In a joint letter to U.S. Senator Barbara Boxer (D - Calif), Chairman of the Senate Environment and Public Works Committee, four major religious coalitions, representing millions of Americans, welcomed the work of lawmakers to highlight the urgency of global warming and take immediate action to address it.
If future generations are to remember us more with gratitude than sorrow, we must achieve more than just the miracles of technology. We must also leave them a glimpse of the world as it was created, not just as it looked when we got through with it.
--Lyndon B. Johnson
The first global warming bill taken up by Congress in more than 20 years passed out of committee yesterday with a vote of 11 to eight. Bill authors John Warner (R-VA) and Joseph Lieberman (I-CT) and Environment and Public Works Committee Chair Barbara Boxer (D-CA) staved off attempts by opponents to weaken the historic legislation during a committee mark up session Wednesday. More than 150 amendments were offered in an effort to protect both the environment and the economy.
The city of Austin is undertaking some far-reaching energy efficiency goals for new home construction. Here is an except from the Austin-American Statesman:
By 2015, Austin plans to tighten its building codes so new homes will use 65 percent less electricity and gas than those under construction today. "I haven't seen any other city ... with such a long-term vision as this. It's aggressive, but it looks very doable," said Aleisha Khan, executive director of the Building Codes Assistance Project, part of
the Washington-based Alliance to Save Energy...
The objective of Austin's plan is to make homes "zero-energy capable": energy efficient enough that it is cost-effective to install solar panels or other on-site electricity generation such as wind turbines. Without the energy efficiency improvements, the benefit of on-site generation is lost through leaky ducts and windows.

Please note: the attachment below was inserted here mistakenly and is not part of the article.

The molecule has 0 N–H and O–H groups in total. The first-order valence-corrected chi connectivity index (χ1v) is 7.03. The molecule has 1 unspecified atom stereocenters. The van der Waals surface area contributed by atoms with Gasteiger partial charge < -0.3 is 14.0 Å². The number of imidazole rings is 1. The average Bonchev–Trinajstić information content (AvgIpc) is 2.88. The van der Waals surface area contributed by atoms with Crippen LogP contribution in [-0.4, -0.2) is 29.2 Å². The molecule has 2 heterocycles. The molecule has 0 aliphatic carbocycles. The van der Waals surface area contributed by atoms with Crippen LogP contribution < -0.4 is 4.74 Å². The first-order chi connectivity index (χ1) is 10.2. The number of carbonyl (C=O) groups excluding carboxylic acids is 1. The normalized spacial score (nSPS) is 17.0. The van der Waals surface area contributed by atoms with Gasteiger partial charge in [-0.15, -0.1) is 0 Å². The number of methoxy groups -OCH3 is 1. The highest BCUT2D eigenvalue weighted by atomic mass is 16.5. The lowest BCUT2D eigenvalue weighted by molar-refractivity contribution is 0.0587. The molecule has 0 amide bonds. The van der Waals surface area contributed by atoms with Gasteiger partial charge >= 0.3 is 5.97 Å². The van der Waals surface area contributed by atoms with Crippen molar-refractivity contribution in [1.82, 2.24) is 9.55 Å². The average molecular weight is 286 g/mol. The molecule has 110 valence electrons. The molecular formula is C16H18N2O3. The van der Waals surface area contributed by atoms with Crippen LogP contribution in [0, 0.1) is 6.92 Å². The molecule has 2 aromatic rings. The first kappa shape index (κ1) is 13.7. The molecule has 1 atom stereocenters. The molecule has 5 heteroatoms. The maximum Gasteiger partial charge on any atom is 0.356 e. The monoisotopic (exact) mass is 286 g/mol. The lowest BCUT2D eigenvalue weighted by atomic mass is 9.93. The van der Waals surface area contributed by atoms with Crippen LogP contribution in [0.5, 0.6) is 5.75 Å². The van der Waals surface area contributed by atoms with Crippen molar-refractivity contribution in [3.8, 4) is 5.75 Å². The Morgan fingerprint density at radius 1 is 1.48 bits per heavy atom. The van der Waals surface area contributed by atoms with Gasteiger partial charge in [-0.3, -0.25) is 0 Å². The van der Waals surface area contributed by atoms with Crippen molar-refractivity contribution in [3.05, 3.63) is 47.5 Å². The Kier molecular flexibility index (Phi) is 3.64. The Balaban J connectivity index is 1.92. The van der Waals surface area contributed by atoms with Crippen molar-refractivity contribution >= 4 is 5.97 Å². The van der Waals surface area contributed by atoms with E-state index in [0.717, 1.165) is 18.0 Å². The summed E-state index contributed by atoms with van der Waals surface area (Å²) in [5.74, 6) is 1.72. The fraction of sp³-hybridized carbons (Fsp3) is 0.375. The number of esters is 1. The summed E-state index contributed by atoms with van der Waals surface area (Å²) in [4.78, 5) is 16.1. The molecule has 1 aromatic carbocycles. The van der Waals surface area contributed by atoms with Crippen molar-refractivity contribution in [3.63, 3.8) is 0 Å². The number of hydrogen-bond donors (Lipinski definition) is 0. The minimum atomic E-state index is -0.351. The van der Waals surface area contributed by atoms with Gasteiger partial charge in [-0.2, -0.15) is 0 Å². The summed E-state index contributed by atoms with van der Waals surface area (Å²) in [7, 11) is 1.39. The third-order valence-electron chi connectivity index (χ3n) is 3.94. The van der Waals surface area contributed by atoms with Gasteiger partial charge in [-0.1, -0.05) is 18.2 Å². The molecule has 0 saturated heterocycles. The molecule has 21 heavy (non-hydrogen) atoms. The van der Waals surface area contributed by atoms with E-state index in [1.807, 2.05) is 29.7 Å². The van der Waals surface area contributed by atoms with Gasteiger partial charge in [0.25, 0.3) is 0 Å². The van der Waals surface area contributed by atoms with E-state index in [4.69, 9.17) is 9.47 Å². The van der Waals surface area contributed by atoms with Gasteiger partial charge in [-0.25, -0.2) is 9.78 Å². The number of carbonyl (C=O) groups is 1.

The first Sunday of Advent is December 4, 2007. Hanukkah begins December 14. Deepen your observation of Advent or Hanukkah by connecting these ancient candle-lighting traditions to environmental stewardship with Texas Interfaith Power & Light's study guides, One for Each Night (Hanukkah) and Preparing for a New Light (Advent). Each study guide includes scripture passages, prayers, and information on energy and the environment.
The Gift That Keeps On Giving
Like the stories of light behind our holidays, the gift of CFLs continues to give back all year long by saving energy, pollution, and money. Replacing five incandescent bulbs with five CFLs will save approximately $53 a year on energy bills and prevent about 935 pounds of carbon dioxide pollution from release to the atmosphere. Changing eight bulbs will save approximately $84 a year and prevent about 1,496 pounds of CO2 pollution. That's a lot of gelt!
Texas Interfaith Power & Light provides the guide, you provide the CFLs.
You’ll need a new CFL for each night of candle-lighting and the corresponding study guide. Follow these easy steps to start a new holiday tradition in your own home, or make CFL Holiday kits to give to friends and family.